Reading a less than favorable medical record with negative subjective comments about me? Yes, I lost sleep. I think my personal integrity has been attacked, and that makes me mad. Resolving to correct my medical records has restored my good sleep.

I'm apprehensive about starting over with another doctor.
02-28-2012, 01:46 PM   #2
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SarahAnne's Avatar
Join Date: May 2011
Location: Panama City, Florida

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I completely understand. I didn't move, but finally had to switch doctors because my GI was totally insensitive to my pain. I don't take pain meds often, they usually make me sick so I only take them when the pain is just too much. He would NEVER prescribe me pain meds, I got them from my urologist when I had to have 4 surgeries for a calcified stone. When I went to the ER a few months later with severe abdominal pains, he suggested it was ovary pain and told the hospital docs to take me off the dilaudid. He let me have liquid tylenol. Not Tylenol 3, regular old Tylenol. I was crying in pain.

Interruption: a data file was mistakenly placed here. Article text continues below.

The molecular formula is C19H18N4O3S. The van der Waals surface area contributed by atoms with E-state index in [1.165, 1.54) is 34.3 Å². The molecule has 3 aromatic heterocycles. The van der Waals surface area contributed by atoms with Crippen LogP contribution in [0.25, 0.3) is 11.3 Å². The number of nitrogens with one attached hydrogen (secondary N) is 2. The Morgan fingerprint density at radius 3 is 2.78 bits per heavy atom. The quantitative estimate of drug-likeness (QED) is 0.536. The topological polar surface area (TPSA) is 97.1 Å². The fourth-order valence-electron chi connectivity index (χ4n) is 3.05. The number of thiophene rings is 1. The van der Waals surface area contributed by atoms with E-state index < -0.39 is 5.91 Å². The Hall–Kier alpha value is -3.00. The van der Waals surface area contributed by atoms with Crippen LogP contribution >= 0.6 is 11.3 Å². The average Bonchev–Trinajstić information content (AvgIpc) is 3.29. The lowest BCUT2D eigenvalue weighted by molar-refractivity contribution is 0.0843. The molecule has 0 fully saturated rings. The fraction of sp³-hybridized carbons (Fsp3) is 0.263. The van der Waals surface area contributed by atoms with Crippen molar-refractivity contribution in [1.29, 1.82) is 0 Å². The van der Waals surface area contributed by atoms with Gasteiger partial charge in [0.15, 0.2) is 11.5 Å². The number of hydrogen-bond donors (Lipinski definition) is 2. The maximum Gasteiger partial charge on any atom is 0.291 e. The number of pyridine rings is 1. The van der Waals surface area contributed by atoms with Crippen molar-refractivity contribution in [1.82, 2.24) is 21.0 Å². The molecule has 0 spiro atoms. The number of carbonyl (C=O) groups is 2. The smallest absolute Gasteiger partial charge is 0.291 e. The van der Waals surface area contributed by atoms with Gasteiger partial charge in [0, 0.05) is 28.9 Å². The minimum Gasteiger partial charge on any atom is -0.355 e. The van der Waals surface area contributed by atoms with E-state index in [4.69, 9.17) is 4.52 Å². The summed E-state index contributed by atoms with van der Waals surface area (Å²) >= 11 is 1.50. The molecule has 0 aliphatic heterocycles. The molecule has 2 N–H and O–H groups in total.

Turns out I had pancreatitis. Point is, if you hurt, it shouldn't be ignored. I would be completely up front with the new doctor. Tell him you have pain at certain times, you only take pain meds then but you would like to have a small amount to have on hand. Be honest and tell him that your last doctor believed you were shopping for pain pills and it wasn't the case. I wouldn't hide the records from this last doctor, because you personally don't have anything to hide. Because of addicts, people in genuine need of pain medicine often get treated unfairly. Be honest and don't hide anything. A good doctor should listen to you and treat your pain if you have it.

Good luck with the new doctor. Starting over is hard, hope you find someone you can have a good rapport with again!
Dx'd Crohn's April 1996
Bowel Resection w/appendectomy Oct 1996
Gallbladder removed Nov 2005
4 procedures in March/April 2010 to remove a kidney stone